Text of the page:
When They Arrive
When those radiant mango-eyed beings finally light down on the wheat fields and ball parks of our planet, it won’t be to speak
with our political leaders; they won’t ask to be taken to the summit conference or talk about trade. They will have come
for the trees. They will ask to be brought to the woodland banyans and old-growth redwoods, to the ancient cedars of Lebanon.
They will come to sit with the elders.
To sink their feet into the earth and drink with them. They will come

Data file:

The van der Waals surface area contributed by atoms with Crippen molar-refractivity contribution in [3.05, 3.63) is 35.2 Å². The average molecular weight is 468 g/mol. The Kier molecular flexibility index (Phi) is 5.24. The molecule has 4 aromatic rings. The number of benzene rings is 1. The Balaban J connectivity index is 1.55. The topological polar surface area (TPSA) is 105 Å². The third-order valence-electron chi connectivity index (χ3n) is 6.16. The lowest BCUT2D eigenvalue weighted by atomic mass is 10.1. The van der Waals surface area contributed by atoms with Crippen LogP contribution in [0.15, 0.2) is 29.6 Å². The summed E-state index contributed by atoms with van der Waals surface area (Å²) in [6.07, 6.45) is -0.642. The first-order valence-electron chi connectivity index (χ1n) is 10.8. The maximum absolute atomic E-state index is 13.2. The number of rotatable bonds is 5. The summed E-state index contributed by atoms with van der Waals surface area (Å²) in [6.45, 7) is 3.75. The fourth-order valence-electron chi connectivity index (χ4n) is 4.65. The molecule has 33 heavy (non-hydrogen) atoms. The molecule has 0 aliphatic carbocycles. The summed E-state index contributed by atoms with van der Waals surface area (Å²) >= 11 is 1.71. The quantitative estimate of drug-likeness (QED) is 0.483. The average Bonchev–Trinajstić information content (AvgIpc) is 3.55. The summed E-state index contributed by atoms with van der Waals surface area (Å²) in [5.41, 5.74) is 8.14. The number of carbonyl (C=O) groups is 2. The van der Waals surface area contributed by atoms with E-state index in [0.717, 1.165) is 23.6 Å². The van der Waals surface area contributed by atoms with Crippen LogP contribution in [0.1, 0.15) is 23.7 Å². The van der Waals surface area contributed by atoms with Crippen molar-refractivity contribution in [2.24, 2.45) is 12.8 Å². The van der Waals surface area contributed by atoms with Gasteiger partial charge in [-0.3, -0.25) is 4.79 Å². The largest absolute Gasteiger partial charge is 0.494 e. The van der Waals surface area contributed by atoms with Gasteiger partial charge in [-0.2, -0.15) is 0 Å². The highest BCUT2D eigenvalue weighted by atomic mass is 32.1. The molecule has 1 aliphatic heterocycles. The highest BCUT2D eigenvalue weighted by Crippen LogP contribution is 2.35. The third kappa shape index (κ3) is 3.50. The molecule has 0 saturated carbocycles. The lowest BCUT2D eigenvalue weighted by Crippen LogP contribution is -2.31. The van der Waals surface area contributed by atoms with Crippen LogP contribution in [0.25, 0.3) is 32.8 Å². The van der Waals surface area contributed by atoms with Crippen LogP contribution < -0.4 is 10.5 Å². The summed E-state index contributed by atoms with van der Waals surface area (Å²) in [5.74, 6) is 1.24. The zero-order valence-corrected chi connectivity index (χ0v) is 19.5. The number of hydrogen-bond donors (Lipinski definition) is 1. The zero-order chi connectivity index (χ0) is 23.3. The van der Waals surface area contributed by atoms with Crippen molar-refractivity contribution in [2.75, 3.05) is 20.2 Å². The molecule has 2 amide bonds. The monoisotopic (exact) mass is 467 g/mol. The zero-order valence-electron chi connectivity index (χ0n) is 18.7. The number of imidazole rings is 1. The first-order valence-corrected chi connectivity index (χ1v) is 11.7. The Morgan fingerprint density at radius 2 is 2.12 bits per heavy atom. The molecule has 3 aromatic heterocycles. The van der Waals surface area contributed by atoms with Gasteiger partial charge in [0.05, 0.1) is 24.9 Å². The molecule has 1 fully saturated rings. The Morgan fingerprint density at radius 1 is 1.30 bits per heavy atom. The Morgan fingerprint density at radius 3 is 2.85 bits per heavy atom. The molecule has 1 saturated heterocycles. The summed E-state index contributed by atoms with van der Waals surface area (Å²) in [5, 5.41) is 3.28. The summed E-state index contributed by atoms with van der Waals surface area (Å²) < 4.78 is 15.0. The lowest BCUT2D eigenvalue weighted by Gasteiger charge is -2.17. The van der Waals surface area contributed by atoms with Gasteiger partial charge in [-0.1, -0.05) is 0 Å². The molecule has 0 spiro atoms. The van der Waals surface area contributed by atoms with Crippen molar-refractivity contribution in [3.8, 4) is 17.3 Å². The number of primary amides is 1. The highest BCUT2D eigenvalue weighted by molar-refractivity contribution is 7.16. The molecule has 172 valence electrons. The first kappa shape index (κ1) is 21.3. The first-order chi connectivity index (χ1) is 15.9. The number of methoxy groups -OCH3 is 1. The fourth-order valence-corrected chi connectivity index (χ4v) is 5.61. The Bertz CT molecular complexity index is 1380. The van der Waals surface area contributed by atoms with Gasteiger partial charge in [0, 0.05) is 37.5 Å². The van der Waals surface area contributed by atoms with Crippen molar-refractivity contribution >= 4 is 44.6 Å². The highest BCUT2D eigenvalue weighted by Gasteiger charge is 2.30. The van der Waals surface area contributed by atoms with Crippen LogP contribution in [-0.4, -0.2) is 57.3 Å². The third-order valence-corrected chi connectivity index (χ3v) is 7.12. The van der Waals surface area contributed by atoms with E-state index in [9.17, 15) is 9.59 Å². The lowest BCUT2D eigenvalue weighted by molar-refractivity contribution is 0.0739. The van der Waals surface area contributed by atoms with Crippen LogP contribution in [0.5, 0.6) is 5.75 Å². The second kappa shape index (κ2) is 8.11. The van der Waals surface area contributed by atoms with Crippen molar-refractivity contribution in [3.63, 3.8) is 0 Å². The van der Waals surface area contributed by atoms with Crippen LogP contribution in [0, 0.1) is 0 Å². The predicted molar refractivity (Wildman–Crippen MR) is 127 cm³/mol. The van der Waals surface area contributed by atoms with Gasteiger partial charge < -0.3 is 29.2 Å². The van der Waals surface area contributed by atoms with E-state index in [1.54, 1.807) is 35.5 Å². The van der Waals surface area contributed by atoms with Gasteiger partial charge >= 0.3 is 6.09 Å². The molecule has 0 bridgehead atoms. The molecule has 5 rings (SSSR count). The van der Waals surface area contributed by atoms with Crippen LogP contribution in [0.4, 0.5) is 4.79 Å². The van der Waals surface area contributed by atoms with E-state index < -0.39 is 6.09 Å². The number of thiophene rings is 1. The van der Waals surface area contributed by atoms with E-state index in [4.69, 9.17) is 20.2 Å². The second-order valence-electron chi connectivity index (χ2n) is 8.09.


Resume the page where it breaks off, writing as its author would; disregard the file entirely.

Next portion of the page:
for the understory, for the urgencies that break the code of the seed. They will want to learn the art of standing
in two worlds—to share secrets with mushrooms and larvae while holding a bird in the palm of your hand.
Their puzzles will not be gravity or strategies for keeping boots on the ground. They will come for the other law—
the upward surge, the inexorable yen for starlight, and dark matter—that bittersweet a cappella strain that braids through and through it.